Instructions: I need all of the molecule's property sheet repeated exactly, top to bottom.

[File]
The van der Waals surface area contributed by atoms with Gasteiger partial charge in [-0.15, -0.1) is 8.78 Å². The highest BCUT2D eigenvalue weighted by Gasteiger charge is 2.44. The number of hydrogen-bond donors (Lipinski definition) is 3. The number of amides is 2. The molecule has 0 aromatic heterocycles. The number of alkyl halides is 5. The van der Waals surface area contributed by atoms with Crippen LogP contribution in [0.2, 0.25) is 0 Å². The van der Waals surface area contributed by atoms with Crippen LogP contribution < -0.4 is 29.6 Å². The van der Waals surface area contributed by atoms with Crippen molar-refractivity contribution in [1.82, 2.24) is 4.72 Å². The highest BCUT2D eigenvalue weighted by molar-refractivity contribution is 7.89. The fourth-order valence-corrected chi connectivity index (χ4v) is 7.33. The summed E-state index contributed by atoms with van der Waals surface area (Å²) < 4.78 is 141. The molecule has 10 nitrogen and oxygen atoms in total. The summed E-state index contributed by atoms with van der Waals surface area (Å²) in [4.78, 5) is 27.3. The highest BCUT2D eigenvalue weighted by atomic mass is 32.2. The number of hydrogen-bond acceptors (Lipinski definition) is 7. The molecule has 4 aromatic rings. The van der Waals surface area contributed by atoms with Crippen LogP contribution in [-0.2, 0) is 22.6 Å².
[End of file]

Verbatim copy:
The van der Waals surface area contributed by atoms with Gasteiger partial charge in [-0.15, -0.1) is 8.78 Å². The highest BCUT2D eigenvalue weighted by Gasteiger charge is 2.44. The number of hydrogen-bond donors (Lipinski definition) is 3. The number of amides is 2. The molecule has 0 aromatic heterocycles. The number of alkyl halides is 5. The van der Waals surface area contributed by atoms with Crippen LogP contribution in [0.2, 0.25) is 0 Å². The van der Waals surface area contributed by atoms with Crippen LogP contribution < -0.4 is 29.6 Å². The van der Waals surface area contributed by atoms with Crippen molar-refractivity contribution in [1.82, 2.24) is 4.72 Å². The highest BCUT2D eigenvalue weighted by molar-refractivity contribution is 7.89. The fourth-order valence-corrected chi connectivity index (χ4v) is 7.33. The summed E-state index contributed by atoms with van der Waals surface area (Å²) < 4.78 is 141. The molecule has 10 nitrogen and oxygen atoms in total. The summed E-state index contributed by atoms with van der Waals surface area (Å²) in [4.78, 5) is 27.3. The highest BCUT2D eigenvalue weighted by atomic mass is 32.2. The number of hydrogen-bond acceptors (Lipinski definition) is 7. The molecule has 4 aromatic rings. The van der Waals surface area contributed by atoms with Crippen LogP contribution in [-0.2, 0) is 22.6 Å².